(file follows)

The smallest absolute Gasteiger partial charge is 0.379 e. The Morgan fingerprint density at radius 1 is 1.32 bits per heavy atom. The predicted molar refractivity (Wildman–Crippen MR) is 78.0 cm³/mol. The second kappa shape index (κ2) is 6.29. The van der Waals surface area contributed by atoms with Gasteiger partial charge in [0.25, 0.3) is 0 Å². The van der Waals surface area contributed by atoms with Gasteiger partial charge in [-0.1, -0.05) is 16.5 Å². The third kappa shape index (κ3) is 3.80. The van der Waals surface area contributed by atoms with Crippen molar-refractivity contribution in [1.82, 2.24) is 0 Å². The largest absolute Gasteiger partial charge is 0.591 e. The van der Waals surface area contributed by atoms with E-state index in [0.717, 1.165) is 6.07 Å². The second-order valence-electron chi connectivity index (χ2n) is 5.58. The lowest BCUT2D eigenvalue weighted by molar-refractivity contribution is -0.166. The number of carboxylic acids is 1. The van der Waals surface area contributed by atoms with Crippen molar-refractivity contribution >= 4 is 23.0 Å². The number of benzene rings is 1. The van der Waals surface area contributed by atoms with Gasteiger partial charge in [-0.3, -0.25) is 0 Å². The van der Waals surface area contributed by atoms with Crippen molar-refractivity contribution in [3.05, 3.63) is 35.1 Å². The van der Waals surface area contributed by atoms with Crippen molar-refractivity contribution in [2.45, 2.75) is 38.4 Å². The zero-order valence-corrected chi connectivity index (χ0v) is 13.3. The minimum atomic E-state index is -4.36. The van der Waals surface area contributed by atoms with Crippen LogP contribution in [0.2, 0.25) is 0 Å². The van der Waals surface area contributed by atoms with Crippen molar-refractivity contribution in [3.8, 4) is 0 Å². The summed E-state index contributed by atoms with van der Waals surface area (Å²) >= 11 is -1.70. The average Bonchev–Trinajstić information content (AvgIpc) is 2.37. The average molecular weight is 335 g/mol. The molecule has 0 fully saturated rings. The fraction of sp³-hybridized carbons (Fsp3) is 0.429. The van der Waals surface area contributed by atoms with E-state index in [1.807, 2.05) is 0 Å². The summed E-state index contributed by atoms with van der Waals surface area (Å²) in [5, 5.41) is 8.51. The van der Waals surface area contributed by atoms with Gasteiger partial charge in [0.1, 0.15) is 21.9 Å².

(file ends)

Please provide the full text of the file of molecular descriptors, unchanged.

The smallest absolute Gasteiger partial charge is 0.379 e. The Morgan fingerprint density at radius 1 is 1.32 bits per heavy atom. The predicted molar refractivity (Wildman–Crippen MR) is 78.0 cm³/mol. The second kappa shape index (κ2) is 6.29. The van der Waals surface area contributed by atoms with Gasteiger partial charge in [0.25, 0.3) is 0 Å². The van der Waals surface area contributed by atoms with Gasteiger partial charge in [-0.1, -0.05) is 16.5 Å². The third kappa shape index (κ3) is 3.80. The van der Waals surface area contributed by atoms with Crippen molar-refractivity contribution in [1.82, 2.24) is 0 Å². The largest absolute Gasteiger partial charge is 0.591 e. The van der Waals surface area contributed by atoms with E-state index in [0.717, 1.165) is 6.07 Å². The second-order valence-electron chi connectivity index (χ2n) is 5.58. The lowest BCUT2D eigenvalue weighted by molar-refractivity contribution is -0.166. The number of carboxylic acids is 1. The van der Waals surface area contributed by atoms with Crippen molar-refractivity contribution >= 4 is 23.0 Å². The number of benzene rings is 1. The van der Waals surface area contributed by atoms with Gasteiger partial charge in [-0.3, -0.25) is 0 Å². The van der Waals surface area contributed by atoms with Crippen molar-refractivity contribution in [3.05, 3.63) is 35.1 Å². The van der Waals surface area contributed by atoms with Crippen molar-refractivity contribution in [2.45, 2.75) is 38.4 Å². The zero-order valence-corrected chi connectivity index (χ0v) is 13.3. The minimum atomic E-state index is -4.36. The van der Waals surface area contributed by atoms with Crippen LogP contribution in [0.2, 0.25) is 0 Å². The van der Waals surface area contributed by atoms with Crippen molar-refractivity contribution in [3.8, 4) is 0 Å². The summed E-state index contributed by atoms with van der Waals surface area (Å²) >= 11 is -1.70. The average Bonchev–Trinajstić information content (AvgIpc) is 2.37. The average molecular weight is 335 g/mol. The molecule has 0 fully saturated rings. The fraction of sp³-hybridized carbons (Fsp3) is 0.429. The van der Waals surface area contributed by atoms with E-state index in [1.807, 2.05) is 0 Å². The summed E-state index contributed by atoms with van der Waals surface area (Å²) in [5, 5.41) is 8.51. The van der Waals surface area contributed by atoms with Gasteiger partial charge in [0.1, 0.15) is 21.9 Å².